SEATTLE — Seattle’s Mayor and City Attorney want to vacate 208 misdemeanor arrest warrants, some dating back more than 20 years.
Mayor Jenny Durkan, during a news conference Tuesday, said the move would address racial and social inequities as well as let law enforcement place a heavier focus on more serious offenses.
“We will continue to hold people accountable, we will continue to make sure communities are safe, but doing this actually makes our community safer,” Durkan said.
Standing behind a podium in the lobby of City Hall, with City Attorney Pete Holmes, Police Chief Carmen Best and Councilmember Lorena Gonzalez by her side, Durkan said many of the warrants involve “crimes of poverty.”
The city is asking Seattle Municipal Court judges to quash many warrants involving prostitution, driving with a suspended license in the third-degree, minor in possession of alcohol, graffiti and other low-level crimes.
“Think about where you were five, and 20 years ago? Some of these warrants, people literally don’t know they were issued,” Durkan said.
Durkan said more than 40 percent of the 208 defendants are people of color. While 101 of the defendants are white, 73 are African-American, according to the city.
Many of the cases, Durkan said, were for driving with a suspended license.
“They were issued for, literally, crimes of poverty,” Durkan said.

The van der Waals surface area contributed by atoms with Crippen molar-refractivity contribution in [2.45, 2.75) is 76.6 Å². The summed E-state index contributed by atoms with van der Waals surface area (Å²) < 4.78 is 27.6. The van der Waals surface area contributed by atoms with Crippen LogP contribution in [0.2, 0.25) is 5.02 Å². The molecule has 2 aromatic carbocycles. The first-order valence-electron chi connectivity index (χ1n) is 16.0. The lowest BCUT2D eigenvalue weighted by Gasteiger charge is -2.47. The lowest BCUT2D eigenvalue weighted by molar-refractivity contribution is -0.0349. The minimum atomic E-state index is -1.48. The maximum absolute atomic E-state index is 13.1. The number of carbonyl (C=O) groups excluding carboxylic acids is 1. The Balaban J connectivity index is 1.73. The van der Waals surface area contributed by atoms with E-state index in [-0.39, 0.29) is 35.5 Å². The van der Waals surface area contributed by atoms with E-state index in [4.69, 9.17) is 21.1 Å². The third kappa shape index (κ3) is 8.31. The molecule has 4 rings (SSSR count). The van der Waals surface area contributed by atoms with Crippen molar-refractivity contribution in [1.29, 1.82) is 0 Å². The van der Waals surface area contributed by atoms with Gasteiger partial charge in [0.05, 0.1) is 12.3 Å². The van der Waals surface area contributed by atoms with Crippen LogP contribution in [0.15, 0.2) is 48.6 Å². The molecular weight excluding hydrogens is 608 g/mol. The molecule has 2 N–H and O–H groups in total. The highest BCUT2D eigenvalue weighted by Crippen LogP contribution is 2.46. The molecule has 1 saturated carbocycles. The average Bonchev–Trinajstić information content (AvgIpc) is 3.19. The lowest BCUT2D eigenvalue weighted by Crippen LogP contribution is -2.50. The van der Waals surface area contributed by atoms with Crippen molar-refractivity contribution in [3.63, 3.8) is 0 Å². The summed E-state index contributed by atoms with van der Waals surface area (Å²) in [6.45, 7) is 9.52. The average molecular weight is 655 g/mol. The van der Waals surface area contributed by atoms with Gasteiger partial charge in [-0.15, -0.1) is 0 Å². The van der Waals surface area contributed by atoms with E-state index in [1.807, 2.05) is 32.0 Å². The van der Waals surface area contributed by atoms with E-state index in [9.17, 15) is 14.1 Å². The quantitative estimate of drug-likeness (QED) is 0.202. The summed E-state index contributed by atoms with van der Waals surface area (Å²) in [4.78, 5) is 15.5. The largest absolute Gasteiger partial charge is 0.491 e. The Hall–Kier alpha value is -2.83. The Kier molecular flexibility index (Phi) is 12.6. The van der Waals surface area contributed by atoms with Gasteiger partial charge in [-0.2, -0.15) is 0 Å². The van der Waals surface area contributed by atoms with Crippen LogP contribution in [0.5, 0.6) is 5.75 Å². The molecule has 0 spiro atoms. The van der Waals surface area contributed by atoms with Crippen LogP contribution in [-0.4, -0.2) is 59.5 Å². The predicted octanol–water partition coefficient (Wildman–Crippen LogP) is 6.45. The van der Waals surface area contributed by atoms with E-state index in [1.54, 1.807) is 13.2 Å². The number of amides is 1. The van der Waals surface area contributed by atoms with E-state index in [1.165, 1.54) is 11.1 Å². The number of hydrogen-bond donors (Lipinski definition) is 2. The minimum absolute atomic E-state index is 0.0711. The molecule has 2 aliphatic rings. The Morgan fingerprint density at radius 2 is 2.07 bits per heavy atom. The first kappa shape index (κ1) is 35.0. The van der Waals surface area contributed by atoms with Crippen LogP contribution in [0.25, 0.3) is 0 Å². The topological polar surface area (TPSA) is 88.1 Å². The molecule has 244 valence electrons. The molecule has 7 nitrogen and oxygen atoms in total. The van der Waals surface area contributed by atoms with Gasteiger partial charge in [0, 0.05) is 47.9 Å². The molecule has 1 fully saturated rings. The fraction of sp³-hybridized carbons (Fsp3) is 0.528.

The City Attorney’s Office said the warrants they’re asking to have quashed are primarily post-conviction – when a defendant fails to return to court after being convicted. The warrants were filed between February 1996 and July 2013.
“The warrants will go away,” Holmes said during the news conference. “They will no longer, if someone is pulled over, pop up as an outstanding warrant; that then subjects someone to an arrest.”
To qualify for a quashed warrant defendants cannot have committed a new crime within five years of the warrant being filed, the City Attorney’s Office said.
“We’re trying to sort the ones that are a serious public safety concerns from those that are simply impairing the ability of people to get on with their lives,” Holmes said.
Alisa Bernard, with The Organization for Prostitution Survivors, said Tuesday, a warrant can often be the one barrier keeping someone from leaving the sex trade or seeking help from police.
“Having a warrant hanging over your head means a constant fear of arrest,” Bernard said. “It means women still in the life are hesitant to reach out to police if they’re sexually assaulted or physically assaulted.”
When Bernard learned about the city’s proposal to quash the warrants she was elated.
“To be able to walk around free, free, free it’s pretty exciting for these women,” she said.
Bernard said her biggest question was when and where the quashed warrant information would be posted.
A spokesman for Seattle Municipal Court said it could take weeks, even months, for judges to decide how to proceed.
“Generally speaking, the court periodically receives motions from the City Attorney’s Office to administratively review and consider clearing older warrants,” court spokesman Gary Ireland said in a written statement. “In these instances, the individual circumstances are considered by a judge and a decision is rendered. There is no set time frame for this review.”
This is the second time Durkan has sought to have cases vacated from Seattle Municipal Court. Earlier this year the city asked the court to toss out all convictions and dismiss charges for all misdemeanor marijuana possession cases filed before 2010 – the court agreed to.